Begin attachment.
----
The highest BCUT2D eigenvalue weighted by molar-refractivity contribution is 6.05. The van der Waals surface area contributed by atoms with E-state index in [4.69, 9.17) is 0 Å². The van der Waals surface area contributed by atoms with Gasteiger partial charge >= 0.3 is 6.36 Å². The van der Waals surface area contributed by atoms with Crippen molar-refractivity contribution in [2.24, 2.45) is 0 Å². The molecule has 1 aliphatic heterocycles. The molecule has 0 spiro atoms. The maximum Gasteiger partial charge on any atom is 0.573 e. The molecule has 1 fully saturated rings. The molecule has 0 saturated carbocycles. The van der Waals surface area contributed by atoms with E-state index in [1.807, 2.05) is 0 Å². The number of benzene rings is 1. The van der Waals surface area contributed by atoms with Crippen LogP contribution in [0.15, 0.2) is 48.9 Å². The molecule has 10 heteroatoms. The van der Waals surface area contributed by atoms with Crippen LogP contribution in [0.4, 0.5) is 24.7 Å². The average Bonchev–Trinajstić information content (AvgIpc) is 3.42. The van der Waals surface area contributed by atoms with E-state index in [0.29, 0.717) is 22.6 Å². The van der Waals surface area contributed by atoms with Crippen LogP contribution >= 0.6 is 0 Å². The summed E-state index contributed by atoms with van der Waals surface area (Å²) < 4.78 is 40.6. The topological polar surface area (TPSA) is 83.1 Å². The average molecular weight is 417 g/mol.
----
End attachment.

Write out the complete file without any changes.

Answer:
The highest BCUT2D eigenvalue weighted by molar-refractivity contribution is 6.05. The van der Waals surface area contributed by atoms with E-state index in [4.69, 9.17) is 0 Å². The van der Waals surface area contributed by atoms with Gasteiger partial charge >= 0.3 is 6.36 Å². The van der Waals surface area contributed by atoms with Crippen molar-refractivity contribution in [2.24, 2.45) is 0 Å². The molecule has 1 aliphatic heterocycles. The molecule has 0 spiro atoms. The maximum Gasteiger partial charge on any atom is 0.573 e. The molecule has 1 fully saturated rings. The molecule has 0 saturated carbocycles. The van der Waals surface area contributed by atoms with E-state index in [1.807, 2.05) is 0 Å². The number of benzene rings is 1. The van der Waals surface area contributed by atoms with Crippen LogP contribution in [0.15, 0.2) is 48.9 Å². The molecule has 10 heteroatoms. The van der Waals surface area contributed by atoms with Crippen LogP contribution in [0.4, 0.5) is 24.7 Å². The average Bonchev–Trinajstić information content (AvgIpc) is 3.42. The van der Waals surface area contributed by atoms with E-state index in [0.29, 0.717) is 22.6 Å². The van der Waals surface area contributed by atoms with Crippen LogP contribution >= 0.6 is 0 Å². The summed E-state index contributed by atoms with van der Waals surface area (Å²) < 4.78 is 40.6. The topological polar surface area (TPSA) is 83.1 Å². The average molecular weight is 417 g/mol.